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Loudoun County Attorneys > Blog > Criminal Defense > VA Man Sentenced for Sex Crimes in WI

VA Man Sentenced for Sex Crimes in WI


Authorities in Michigan arrested a man who was originally from Virgina for alleged sex crimes after he fled from his new residence in Wisconsin.

Investigators say the 44-year-old man lived in Virginia when he met a then-15-year-old girl online. He then groomed the girl for months, a process which included sexually explicit chats and live videos of child pornography. Then, after the man moved to Green Bay to be closer to the girl, he bought her a phone and began secretly bringing her to a wooded area for sexual encounters, according to court documents. Investigators began looking into the case when the girl’s mother caught her performing a sexually explicit act.

Authorities in Michigan arrested the man and extradited him to Wisconsin.

Procedural Issues in Criminal Cases

We know many people believe that “procedural” means “unimportant.” At a Friar’s Club meeting, that might be true. But procedural issues are much more important to a Leesburg criminal defense lawyer.

Multijurisdictional investigations in multiple counties have lots of moving parts. Multijurisdictional investigations in multiple states have even more moving parts. Search and arrest warrants are a good example. Most online sex crimes cases involve both.

Generally, officers need search warrants to go past the home screen of a computer, smartphone, or any other electronic device. Officers must have probable cause, a level of proof just below the standard of evidence at trial, to obtain these warrants. Alternatively, the owner could voluntarily consent to a thorough search.

Officers also need arrest warrants if they don’t personally witness criminal activity. Usually, officers cite an informant’s or alleged victim’s testimony in their probable cause arrest warrant affidavits.

Some alleged victims have mixed motives. Some, like the alleged victim in the above story, have nothing to gain when they tell officers what happened. Other alleged victims simply want the defendant to get in trouble.

Paid informants have similar issues. Usually, officers promise leniency or pay money to obtain an informant’s testimony. The uncorroborated word of a paid informant is very unreliable, since most people will say practically anything for love or money.

Incidentally, a police officer’s leniency promise is suspect at best. POlice officers don’t have any control over what charges the state presses or doesn’t press. Furthermore, the judge always has the final say in these matters.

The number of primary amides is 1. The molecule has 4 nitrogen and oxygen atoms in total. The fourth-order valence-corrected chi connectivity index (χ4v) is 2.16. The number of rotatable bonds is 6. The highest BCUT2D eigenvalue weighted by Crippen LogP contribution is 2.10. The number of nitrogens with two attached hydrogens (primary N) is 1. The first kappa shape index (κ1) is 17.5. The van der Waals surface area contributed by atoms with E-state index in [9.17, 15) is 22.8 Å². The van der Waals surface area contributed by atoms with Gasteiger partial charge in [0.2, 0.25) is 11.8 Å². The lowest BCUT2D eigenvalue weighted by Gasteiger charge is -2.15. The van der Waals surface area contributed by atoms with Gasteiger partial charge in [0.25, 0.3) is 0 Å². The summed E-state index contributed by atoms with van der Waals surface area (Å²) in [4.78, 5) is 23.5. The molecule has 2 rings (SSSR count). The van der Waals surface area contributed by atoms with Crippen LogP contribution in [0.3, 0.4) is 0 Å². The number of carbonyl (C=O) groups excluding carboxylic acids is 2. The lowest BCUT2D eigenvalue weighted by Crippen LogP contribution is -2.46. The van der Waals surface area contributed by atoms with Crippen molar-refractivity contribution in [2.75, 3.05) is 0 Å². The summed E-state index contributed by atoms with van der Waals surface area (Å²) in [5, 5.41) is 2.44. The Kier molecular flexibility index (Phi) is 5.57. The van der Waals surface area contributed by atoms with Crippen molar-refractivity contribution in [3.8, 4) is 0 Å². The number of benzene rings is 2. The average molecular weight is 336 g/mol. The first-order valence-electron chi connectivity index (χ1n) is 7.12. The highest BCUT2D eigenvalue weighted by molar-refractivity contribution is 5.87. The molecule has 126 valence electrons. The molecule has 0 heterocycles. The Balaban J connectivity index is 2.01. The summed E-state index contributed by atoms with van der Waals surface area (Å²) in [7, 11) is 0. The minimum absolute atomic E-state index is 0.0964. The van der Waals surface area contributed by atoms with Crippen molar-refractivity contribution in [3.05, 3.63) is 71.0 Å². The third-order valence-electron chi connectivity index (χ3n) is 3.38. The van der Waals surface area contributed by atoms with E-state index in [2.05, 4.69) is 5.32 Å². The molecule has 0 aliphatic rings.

Sex Offender Registration

Collateral criminal consequences are often worse than direct consequences. Sex offender registration is a good example, particularly since most people believe sex offenders are homogenous. A “peeping Tom” is just as bad as a child sexual predator, as far as most potential employers, landlords, and other individuals are concerned.

Since we’re discussing multistate crimes, we should also discuss the Constitution’s Full Faith and Credit Clause. This provision requires states to honor the laws of another state. So, if Michael is on the Virginia sex offender list and he moves to Wisconsin, the Virginia rules still apply.

The federal government and most states enacted harsh sex offender registration laws in the late 1990s and early 2000s, even though no scientific evidence supported such laws. Because of the lack of evidence, and also because sex offender registration laws isolate these individuals, many states pulled back a little.

Virginia is a good example. A Leesburg criminal defense lawyer can delete a nonviolent sex offender’s name from the list after:

  • The defendant completes all treatment requirements and pays all restitution,
  • A fifteen or twenty-five year waiting period expires (the longer period applies in most sex offenses with minor victims), and
  • The defendant proves s/he is no longer a public safety risk.

That last bullet point is the hardest one to prove. A “before and after” argument usually works best. For example, Michael has a better chance for removal if he somehow turned his life around, perhaps by finding religion, moving to another area of town, or getting an important job.

Count on a Diligent Loudoun County Lawyer

There’s a big difference between an arrest and a conviction in criminal law. For a free consultation with an experienced criminal defense attorney in Leesburg, contact Simms Showers, LLP, Attorneys at Law. We routinely handle matters throughout Northern Virginia.



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